the area assigned to the Arab state, not the Jewish territory. "Since Jordan was closely allied to Britain, this scheme also
provided a way for London to maintain its position in the region," observes Shalom. "The other Arab states invaded as much
to thwart Abdullah’s designs as to defeat Israel. The fighting was largely confined to Palestinian areas or Jerusalem.
"When the armistice agreements were signed in 1949, the Palestinian state had disappeared, its
territory taken over by Israel and Jordan, with Egypt in control of the Gaza strip," points out Shalom. "Israel now held 78
percent of Palestine. Some 700,000 Palestinians had become refugees."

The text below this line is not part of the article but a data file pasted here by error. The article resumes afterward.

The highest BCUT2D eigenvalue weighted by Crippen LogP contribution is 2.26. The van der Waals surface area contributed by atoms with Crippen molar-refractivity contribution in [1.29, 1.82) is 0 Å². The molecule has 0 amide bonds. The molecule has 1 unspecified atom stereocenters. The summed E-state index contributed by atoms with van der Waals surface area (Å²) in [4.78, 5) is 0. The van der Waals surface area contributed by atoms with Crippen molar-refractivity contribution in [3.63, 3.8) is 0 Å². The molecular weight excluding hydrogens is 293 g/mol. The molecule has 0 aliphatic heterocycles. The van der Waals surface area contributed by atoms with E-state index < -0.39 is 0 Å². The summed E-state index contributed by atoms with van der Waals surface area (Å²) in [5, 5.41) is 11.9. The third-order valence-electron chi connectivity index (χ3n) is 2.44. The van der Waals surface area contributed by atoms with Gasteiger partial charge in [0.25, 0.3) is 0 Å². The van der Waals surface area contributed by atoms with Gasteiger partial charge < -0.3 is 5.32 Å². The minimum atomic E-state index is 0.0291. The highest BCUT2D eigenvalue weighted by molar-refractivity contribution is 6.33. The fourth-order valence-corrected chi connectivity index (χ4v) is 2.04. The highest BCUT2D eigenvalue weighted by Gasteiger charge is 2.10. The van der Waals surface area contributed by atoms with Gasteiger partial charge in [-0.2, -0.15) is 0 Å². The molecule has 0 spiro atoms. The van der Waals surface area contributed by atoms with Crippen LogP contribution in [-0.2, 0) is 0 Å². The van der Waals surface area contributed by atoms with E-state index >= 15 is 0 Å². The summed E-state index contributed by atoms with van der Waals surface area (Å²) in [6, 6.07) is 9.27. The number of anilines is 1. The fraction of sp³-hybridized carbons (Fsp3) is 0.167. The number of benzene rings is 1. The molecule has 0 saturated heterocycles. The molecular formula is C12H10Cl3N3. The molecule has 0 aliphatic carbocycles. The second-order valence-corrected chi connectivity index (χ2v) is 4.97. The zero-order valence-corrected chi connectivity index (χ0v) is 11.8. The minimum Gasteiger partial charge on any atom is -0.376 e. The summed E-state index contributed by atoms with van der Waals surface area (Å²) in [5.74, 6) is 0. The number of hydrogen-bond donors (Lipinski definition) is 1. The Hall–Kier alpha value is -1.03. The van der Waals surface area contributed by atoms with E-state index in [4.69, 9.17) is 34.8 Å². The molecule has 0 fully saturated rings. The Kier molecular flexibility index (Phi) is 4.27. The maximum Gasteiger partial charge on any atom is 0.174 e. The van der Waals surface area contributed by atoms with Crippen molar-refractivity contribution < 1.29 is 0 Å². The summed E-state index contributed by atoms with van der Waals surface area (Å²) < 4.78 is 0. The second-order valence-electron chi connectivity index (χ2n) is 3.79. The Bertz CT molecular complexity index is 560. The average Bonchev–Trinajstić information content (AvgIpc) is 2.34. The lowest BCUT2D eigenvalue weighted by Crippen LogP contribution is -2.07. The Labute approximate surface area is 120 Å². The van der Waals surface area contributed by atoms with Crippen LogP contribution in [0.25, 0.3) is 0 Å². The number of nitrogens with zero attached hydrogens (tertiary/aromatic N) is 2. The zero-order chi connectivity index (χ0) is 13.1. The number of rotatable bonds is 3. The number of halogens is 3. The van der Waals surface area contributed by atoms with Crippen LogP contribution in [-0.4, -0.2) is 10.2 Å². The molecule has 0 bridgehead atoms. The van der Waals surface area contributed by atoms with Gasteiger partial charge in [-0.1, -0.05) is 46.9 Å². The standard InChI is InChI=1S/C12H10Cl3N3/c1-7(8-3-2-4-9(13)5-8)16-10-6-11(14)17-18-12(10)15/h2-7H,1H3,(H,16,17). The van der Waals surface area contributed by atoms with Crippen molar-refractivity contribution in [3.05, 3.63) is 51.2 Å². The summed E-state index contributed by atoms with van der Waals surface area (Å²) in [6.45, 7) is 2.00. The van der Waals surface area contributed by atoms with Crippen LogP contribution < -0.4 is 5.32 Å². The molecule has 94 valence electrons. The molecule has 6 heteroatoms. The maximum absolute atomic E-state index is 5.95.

To put it another way, only 133,000 remained of the 860,000 Arabs who had lived in areas of Palestine
that became Israel. The forcible expulsion of Palestinians has been compared to the ethnic cleansing in the former Yugoslavia in the
1990s. "Arab villages were bulldozed, citrus groves, lands, and properties seized, and their owners and inhabitants prohibited
from returning," says Shalom. The UN General Assembly in December 1948 passed Resolution 194 which called for the right of return
or compensation. Israel refused to accept its terms.
The U.S. now faced the dilemma that had bedeviled the British, as it increasingly assumed Britain’s
role in the region. The crux of the problem was described in 1948 by a British labor newspaper: "There are two oil pipe lines
from Iraq to the Mediterranean; one through Syria to the Coast, and the other through Transjordan to Haifa. Thus it is necessary to
placate or force the ruling groups in each of these territories to favour the production and transport of oil on behalf of Western